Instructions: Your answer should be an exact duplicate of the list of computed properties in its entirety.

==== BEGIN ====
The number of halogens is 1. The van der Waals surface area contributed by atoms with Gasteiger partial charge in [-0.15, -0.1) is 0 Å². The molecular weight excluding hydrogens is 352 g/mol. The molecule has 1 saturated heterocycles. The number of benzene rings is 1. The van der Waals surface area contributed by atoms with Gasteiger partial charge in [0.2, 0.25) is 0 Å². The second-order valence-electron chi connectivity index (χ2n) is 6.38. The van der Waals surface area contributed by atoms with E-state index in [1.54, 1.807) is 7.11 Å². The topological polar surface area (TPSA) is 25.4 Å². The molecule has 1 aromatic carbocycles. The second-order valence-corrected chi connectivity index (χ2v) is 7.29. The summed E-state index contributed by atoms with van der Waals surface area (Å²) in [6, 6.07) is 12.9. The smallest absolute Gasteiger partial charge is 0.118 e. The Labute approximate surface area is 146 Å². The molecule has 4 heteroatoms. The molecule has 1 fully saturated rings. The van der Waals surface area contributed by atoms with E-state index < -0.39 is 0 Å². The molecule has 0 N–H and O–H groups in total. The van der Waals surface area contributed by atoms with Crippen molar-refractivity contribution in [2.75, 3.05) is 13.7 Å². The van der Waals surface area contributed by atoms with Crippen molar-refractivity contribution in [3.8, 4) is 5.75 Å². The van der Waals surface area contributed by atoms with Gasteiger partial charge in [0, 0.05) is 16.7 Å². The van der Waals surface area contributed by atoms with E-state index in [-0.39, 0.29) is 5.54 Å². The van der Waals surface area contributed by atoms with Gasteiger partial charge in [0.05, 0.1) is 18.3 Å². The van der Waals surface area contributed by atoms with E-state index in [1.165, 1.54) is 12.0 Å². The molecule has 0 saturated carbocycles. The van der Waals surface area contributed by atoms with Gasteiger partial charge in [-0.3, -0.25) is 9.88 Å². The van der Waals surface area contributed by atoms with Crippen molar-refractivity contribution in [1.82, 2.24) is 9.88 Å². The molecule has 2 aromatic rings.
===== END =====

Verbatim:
The number of halogens is 1. The van der Waals surface area contributed by atoms with Gasteiger partial charge in [-0.15, -0.1) is 0 Å². The molecular weight excluding hydrogens is 352 g/mol. The molecule has 1 saturated heterocycles. The number of benzene rings is 1. The van der Waals surface area contributed by atoms with Gasteiger partial charge in [0.2, 0.25) is 0 Å². The second-order valence-electron chi connectivity index (χ2n) is 6.38. The van der Waals surface area contributed by atoms with E-state index in [1.54, 1.807) is 7.11 Å². The topological polar surface area (TPSA) is 25.4 Å². The molecule has 1 aromatic carbocycles. The second-order valence-corrected chi connectivity index (χ2v) is 7.29. The summed E-state index contributed by atoms with van der Waals surface area (Å²) in [6, 6.07) is 12.9. The smallest absolute Gasteiger partial charge is 0.118 e. The Labute approximate surface area is 146 Å². The molecule has 4 heteroatoms. The molecule has 1 fully saturated rings. The van der Waals surface area contributed by atoms with E-state index < -0.39 is 0 Å². The molecule has 0 N–H and O–H groups in total. The van der Waals surface area contributed by atoms with Crippen molar-refractivity contribution in [2.75, 3.05) is 13.7 Å². The van der Waals surface area contributed by atoms with Crippen molar-refractivity contribution in [3.8, 4) is 5.75 Å². The van der Waals surface area contributed by atoms with Gasteiger partial charge in [0, 0.05) is 16.7 Å². The van der Waals surface area contributed by atoms with E-state index in [-0.39, 0.29) is 5.54 Å². The van der Waals surface area contributed by atoms with Gasteiger partial charge in [0.05, 0.1) is 18.3 Å². The van der Waals surface area contributed by atoms with E-state index in [1.165, 1.54) is 12.0 Å². The molecule has 0 saturated carbocycles. The van der Waals surface area contributed by atoms with Gasteiger partial charge in [-0.3, -0.25) is 9.88 Å². The van der Waals surface area contributed by atoms with Crippen molar-refractivity contribution in [1.82, 2.24) is 9.88 Å². The molecule has 2 aromatic rings.